fiscal years 2003, 2004, and 2005 to Congress.[Footnote 4] In this 
report, we assess the progress MDA made during fiscal year 2006 against 
the Block 2006 goals submitted to Congress in March 2005, as well as 
the testing goals established by the nine BMDS elements. We have also 
followed up on two previously reported issues: (1) whether the 
flexibility granted to MDA in acquiring the BMDS has reduced decision- 
makers' knowledge of program outcomes, thereby limiting program 
oversight and MDA's accountability for the investment being made in 
missile defense; and (2) the current status of MDA's quality assurance 
program. 

To address our objectives, we looked at the accomplishments of six BMDS 
elements--ABL, Aegis BMD, BMDS Sensors, C2BMC, GMD, and STSS. The 
report also includes information on the progress of three elements-- 
KEI, MKV, and THAAD-being developed during fiscal year 2006 that MDA 
considers part of future blocks. Together, these nine elements 
collectively account for about 72 percent of MDA's fiscal year 2006 
research and development budget. The remainder of MDA's budget funds 
activities such as new technology and system concepts and common 
support for all elements. To determine the elements' progress toward 
Block 2006 goals, we examined System Element Reviews, test plans and 
reports, production plans, and Contract Performance Reports. We also 
interviewed officials within each element program office and within MDA 
functional offices. In assessing whether a match exists between the 
missile defense program's flexibility, and the program's transparency, 
we examined documents such as those defining MDA's changes to Block 
2006 goals, acquisition laws for major DOD programs, and BMDS policy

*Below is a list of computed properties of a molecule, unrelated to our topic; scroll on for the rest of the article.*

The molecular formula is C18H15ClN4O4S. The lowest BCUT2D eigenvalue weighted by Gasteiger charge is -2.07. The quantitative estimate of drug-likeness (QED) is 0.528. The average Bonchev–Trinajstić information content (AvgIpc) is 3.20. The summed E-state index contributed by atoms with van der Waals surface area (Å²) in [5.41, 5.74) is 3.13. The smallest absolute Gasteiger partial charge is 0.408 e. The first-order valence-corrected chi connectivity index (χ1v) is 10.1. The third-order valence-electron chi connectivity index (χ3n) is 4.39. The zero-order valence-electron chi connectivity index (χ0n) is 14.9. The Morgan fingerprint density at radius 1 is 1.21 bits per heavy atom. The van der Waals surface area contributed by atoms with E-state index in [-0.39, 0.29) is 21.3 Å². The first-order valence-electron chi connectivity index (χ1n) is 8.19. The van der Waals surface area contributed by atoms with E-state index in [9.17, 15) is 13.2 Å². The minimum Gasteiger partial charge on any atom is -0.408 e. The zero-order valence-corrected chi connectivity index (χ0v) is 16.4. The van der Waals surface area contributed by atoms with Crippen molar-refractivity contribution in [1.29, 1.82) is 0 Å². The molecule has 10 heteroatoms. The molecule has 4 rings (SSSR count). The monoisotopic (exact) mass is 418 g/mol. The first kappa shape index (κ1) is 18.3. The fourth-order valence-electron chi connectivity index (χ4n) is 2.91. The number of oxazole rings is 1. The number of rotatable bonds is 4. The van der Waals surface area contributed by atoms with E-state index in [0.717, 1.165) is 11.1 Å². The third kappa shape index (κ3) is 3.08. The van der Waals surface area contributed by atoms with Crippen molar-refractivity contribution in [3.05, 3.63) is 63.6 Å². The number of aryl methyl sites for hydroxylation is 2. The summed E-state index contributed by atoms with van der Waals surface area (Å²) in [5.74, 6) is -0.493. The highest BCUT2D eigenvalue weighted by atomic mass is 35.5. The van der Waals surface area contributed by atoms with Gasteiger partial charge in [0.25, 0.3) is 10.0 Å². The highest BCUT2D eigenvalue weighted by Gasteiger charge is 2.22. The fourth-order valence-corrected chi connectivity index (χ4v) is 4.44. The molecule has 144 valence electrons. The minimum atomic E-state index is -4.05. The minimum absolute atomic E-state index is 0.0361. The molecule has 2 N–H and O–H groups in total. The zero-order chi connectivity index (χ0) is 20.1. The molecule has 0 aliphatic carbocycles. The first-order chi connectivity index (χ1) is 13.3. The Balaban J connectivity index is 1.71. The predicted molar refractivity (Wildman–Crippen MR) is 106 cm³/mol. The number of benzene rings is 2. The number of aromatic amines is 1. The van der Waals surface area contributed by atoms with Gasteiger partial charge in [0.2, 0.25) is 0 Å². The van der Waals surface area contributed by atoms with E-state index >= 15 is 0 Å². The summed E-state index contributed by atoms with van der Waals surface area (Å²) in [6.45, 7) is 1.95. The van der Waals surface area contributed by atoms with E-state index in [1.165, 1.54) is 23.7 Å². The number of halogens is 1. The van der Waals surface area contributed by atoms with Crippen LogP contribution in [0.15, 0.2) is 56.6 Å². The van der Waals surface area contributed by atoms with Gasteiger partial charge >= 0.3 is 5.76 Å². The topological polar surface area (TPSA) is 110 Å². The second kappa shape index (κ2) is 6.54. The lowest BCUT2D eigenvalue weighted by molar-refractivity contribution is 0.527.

directives issued by the Secretary of Defense. We examined the current 
status of MDA's quality assurance program by visiting various 
contractor facilities and holding discussions with MDA officials, such 
as officials in the Office of Quality, Safety, and Mission Assurance. 
We performed our work from June 2006 to March 2007 in accordance with 
generally accepted government auditing standards. 

Results in Brief: 

In the past year, MDA's elements have done fairly well in meeting their 
test objectives, but costs have increased and the scope of the block-- 
in terms of assets to be fielded and tests to be conducted--have been 
reduced. Cost increases, caused by technical problems and greater than 
expected Ground-based Midcourse Defense element operation and 
sustainment costs led the agency to defer several assets planned for 
Block 2006 until future blocks. For example, MDA will field one less 
ground-based interceptor and four fewer missiles for the Aegis element 
during Block 2006. Even though some work for Block 2006 has been 
deferred, the cost goal for all block efforts, including work on 
elements to be fielded in the future, increased about $1 billion--from 
$19.3 to $20.3 billion. In addition, the work of five of the six 
contractors responsible for Block 2006 elements cost more than expected 
in fiscal year 2006 as they resolved technical and integration 
problems, which will likely cause MDA to defer more activities until 
the next block. The full cost of Block 2006 cannot be determined 
because work is being deferred from block to block--for example, the 
cost of deferred work benefiting Block 2004 is included in Block 2006 
cost--and the elements are inconsistently reporting block cost. In the 
area of testing, three of the Block 2006 elements and all elements 
considered part of future blocks met their primary test objectives for 
fiscal year 2006. ABL and STSS are the only elements that have both